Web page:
Wyldon of Cavall

  lord, district commander of Tortall’s army in the north


  royal council member, enemy of Rubinyan

  from The Luarin Conquest:

  New Rulers in the Copper Isles

  by Michabur Durse of Queenscove,

published in 312 H.E.

  In the bloody decades before the year 174 of the Human Era, the Kyprish Isles were locked in strife. Rival branches of the royal house traded the throne on a number of occasions. In turn the crown had lost control over the warring houses of the raka, or native, nobility. Scholars said of those years that only the jungles prospered, for the trees and vines fed on the blood of the raka. During this time the Isles exported more slaves than imported them: victors sold their enemies into the Eastern and Southern Lands, only to enter slavery in their own turn when they lost the next battle.

  Queen Imiary VI of the house of Haiming made repeated attempts to negotiate peace among the raka. Her efforts failed. She was overthrown after twelve years of rule. Her successor and murderer, Queen Dilsubai, also a Haiming, favored those nobles who supported her shaky claim to the throne, and imprisoned their rivals. The glorious days of the copper-skinned warrior queens of the Isles were over.

  On the mainland, the pale-skinned easterners called luarin by the Kyprish people saw the disorder, and the wealth, of the Isles. Rittevon of Lenman, younger son of a lesser noble house in Maren, found opportunity in the Isles’ disorder. He raised funds and allies among the realms of Tusaine, Galla, Tortall, Maren, Sarain, and Tortall’s southern neighbor Barzun.*1 For an army he summoned younger sons, adventurers, and mercenaries, all bought by the promise of the Isles’ wealth. With them came battle mages trained in the arts of war at the university in Carthak. Rittevon and his chief ally, Ludas Jimajen, son of a Tyran merchant clan, placed their souls in pawn for the gold that bought the services of their battle mages. They bought all the raka nobles they could in advance, promising them status when Rittevon sat the throne.

  The first assault came in stealth on April 5, 174 H.E. The invaders struck not the capital at Rajmuat, where rival Haiming cousins fought over the crown, but the stronghold of the noble house Malubesai, on the southern island that bears their name. This most powerful clan was taken completely by surprise. Their homes were left in ruins, their warriors in mass graves, and their descendants in chains, all at the hands of the luarin mages.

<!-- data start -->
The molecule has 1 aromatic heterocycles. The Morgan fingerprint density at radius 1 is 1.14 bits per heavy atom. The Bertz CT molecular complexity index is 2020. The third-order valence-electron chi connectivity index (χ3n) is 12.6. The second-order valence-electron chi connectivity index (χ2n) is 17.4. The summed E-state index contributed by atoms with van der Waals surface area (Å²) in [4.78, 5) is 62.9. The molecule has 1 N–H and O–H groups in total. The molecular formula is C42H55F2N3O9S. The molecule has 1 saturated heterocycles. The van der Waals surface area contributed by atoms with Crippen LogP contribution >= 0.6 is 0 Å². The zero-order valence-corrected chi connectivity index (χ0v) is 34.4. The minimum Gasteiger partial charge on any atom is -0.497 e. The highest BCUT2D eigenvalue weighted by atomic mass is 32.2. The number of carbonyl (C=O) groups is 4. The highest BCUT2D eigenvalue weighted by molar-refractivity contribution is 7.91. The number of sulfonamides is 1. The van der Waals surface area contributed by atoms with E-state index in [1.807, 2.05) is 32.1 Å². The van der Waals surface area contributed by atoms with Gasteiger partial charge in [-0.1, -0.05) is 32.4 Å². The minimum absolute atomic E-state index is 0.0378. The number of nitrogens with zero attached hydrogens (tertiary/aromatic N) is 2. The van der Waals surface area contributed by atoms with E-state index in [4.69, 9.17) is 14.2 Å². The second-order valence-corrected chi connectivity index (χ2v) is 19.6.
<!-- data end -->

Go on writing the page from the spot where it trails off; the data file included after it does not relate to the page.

For the next seven years, luarin ships and armies ranged the islands from Malubesang to Lombyn, from Imahyn to Tongkang. Lesser raka nobles and various clans, seeing how the wind blew, offered their allegiance to the conquerors. These became the lesser nobility of the Isles, allowed to retain lands, freedom, and lives, but taxed into poverty after their strongholds were destroyed. For the greatest raka nobles and the royal house of Haiming, the luarin offered only slavery or death. On Midsummer’s Day 181 H.E., the first Rittevon king was crowned as ruler of the newly renamed Copper Isles.

  The domination of the raka people continued. The luarin nobles—once tailor’s sons and blacksmiths, landless younger sons and mercenaries—took for their new houses and fiefdoms the names of the land and the old noble houses. More luarin arrived to settle and do business. Marriage among the raka was encouraged for the luarin lower classes, producing a multitude of part-raka servants and slaves. The luarin were there to stay.

  Like most who lose such struggles, the raka declared that only war in the Divine Realms explained the failure of their patron god, Kyprioth, to defeat the luarin. The luarin priests taught, and the raka people believed, that Kyprioth’s divine brother and sister, the war god Mithros and the Great Mother Goddess, had overthrown him. It was these gods, the priests of both races said, who took the right to govern the islands, while they gave Kyprioth lordship only over the local seas, to keep him occupied under their eyes.

  Soon after the last battle of the luarin conquest, an ancient priestess gave voice not to her own prayers, but to the banished god Kyprioth. His promise was passed from raka slave to raka freeman, from raka mothers or fathers to their part-luarin children. Kyprioth told his people that the efforts of the luarin kings to erase the Haiming line had failed. One branch of the old royalty yet survived. The Queen’s prophecy is his promise that, from that surviving branch, the One Who Is Promised would come. She would be the Queen with two crowns, chosen by the god to lead the Isles and those who love them to freedom once more.



  March 27–April 21, 462 H.E.

  Pirate’s Swoop, Tortall, on the coast of the Emerald Ocean

  George Cooper, Baron of Pirate’s Swoop, second in command of his realm’s spies, put his documents aside and surveyed his only daughter as she paused by his study door. Alianne—known as Aly to her family and friends—posed there, arms raised in a Player’s dramatic flourish. It seemed that she had enjoyed her month’s stay with her Corus relatives.